Who Pays the Taxes Within an S Corporation: Everything You Need to Know
Who pays taxes within an S corporation? Shareholders pay taxes, but they only pay taxes upon filing their personal tax returns. 3 min read
Who pays taxes within an S corporation? Shareholders pay taxes, but they only pay taxes upon filing their personal tax returns. An S corp is notable for its pass-through taxation method, where profits and losses shift from the business to the individual tax returns of its shareholders. Shareholders note the business activities on their individual tax returns and pay the taxes owed.
In essence, an S corp operates in the same manner as a corporation, but the shareholders are taxed on an individual basis. S corps also do not pay business income taxes. S corps are the fastest-growing entities because they are a popular option among small business owners.
An S corp is a domestic entity designated as a pass-through business, and it is not a legal entity. However, S corp come with certain restrictions, such as:
- S corps cannot have more than 100 shareholders.
- Shareholders must be permanent residents or U.S. citizens.
- Other entities cannot own an S corp.
S corp generally face high marginal tax rates when it comes to individual wage earing. With that, the amount of taxes paid depends on a shareholder’s stake in the business. Active shareholders participate in the daily operations of the corporations, while passive shareholders have no direct involvement in business affairs.
Moreover, all shareholders must pay federal income taxes at marginal rates, including local and state income states. State and local income taxes may vary from 0 to 13.3 percent. A key difference in how shareholders are taxed is in regards to payroll taxes, which is the tax that funds Medicare and Social Security. Active shareholders receive two different income types from an S corp: profit wage and distribution.
Wage income is open to payroll taxation, which amounts to 15.3 percent on the following income levels:
- 15.3 percent at the first $117,000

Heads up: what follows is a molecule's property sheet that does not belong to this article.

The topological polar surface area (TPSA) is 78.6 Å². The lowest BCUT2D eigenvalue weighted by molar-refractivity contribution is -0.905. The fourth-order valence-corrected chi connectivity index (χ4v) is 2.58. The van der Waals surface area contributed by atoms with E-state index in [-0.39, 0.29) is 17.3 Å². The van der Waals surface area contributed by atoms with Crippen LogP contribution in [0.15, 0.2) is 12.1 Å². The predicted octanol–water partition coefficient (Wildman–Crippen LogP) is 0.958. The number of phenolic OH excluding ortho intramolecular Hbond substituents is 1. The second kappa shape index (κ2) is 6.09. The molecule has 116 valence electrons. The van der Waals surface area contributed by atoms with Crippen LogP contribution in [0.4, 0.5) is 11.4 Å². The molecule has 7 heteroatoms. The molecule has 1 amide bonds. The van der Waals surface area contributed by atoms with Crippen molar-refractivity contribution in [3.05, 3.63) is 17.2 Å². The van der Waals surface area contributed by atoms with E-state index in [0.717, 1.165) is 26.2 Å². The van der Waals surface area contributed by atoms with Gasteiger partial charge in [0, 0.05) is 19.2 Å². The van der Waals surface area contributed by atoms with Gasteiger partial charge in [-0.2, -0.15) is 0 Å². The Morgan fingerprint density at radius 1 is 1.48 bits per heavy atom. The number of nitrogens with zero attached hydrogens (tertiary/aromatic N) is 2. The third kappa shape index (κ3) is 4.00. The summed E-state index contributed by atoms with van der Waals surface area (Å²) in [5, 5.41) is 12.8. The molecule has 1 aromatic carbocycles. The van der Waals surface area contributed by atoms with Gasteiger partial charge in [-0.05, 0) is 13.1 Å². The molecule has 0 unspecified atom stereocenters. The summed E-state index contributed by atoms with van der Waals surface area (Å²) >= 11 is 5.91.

- 2.9 percent on the following $83,000
- 3.8 percent on income more than $200,000
In addition, profit distributions are not subject to payroll taxes. If a shareholder gets $200,000, and half of the amount comprises wage income, the shareholder would need to pay $15,300 (15.3 percent of $100,000), and the remaining would not be taxed.
The IRS establishes various guidelines to prevent abuse. For instance, the IRS wants to curb activity that would dispense as much profit as needed, while recording as little wages as possible. This is why the IRS mandates that shareholders working as employees be paid a reasonable salary. This means that the shareholder’s salary must be comparable to the average pay scale that the job position entails.
On the other hand, passive shareholders do not adhere to payroll taxes because they don’t take wages from the corporation. Rather, they must pay the Net Investment Income taxes, which stands at 3.8 percent, and the tax only applies to income sources more than $200,000 ($250,000 regarding joint marriage filings). Therefore, passive owners may face higher tax rates than shareholders in active status.
Form 1120S is applied with an S corp’s yearly tax return, and Form 1120 is applied to a C corps. Schedule K and Schedule K-1s are used to reveal the various income and deductions that are dispensed among the shareholders.
Regardless of your employment status, you need to pay Medicare and Social Security taxes. If you work for an employer, you only need to pay a portion of the taxes, and your employer pays the remaining balance. With that, if you are self-employed, you must pay the entire tax balance. A combined employer-employee amount runs up to 15.3 percent, but the rate had dropped recently.
If you choose an S corp, you may classify a portion of your income as distribution and salary. In addition, you must still pay self-employment taxes on the salary that’s part of the income stream, but you would only pay standard income taxes on the distribution end. Moreover, you could save on self-employment taxes through the conversion of an S corp.
- Note: It’s worth noting that the IRS tends to scrutinize S corp-based tax returns because there’s too much wiggle room for abuse. For instance, if you make $500,000 yearly, but only note $20,000 of that as a salary, you may get an IRS response because you are trying to get around paying hefty self-employment taxes.
Who pays taxes within an S corporation? To learn more, submit your legal inquiry to our UpCounsel marketplace. UpCounsel’s lawyers will give you a helping hand when it comes to S corp taxation and choosing the right business structure that suits your business goals. In addition, they will help you through tax filings and ensure that you properly deduct and classify your business expenses and income the right way.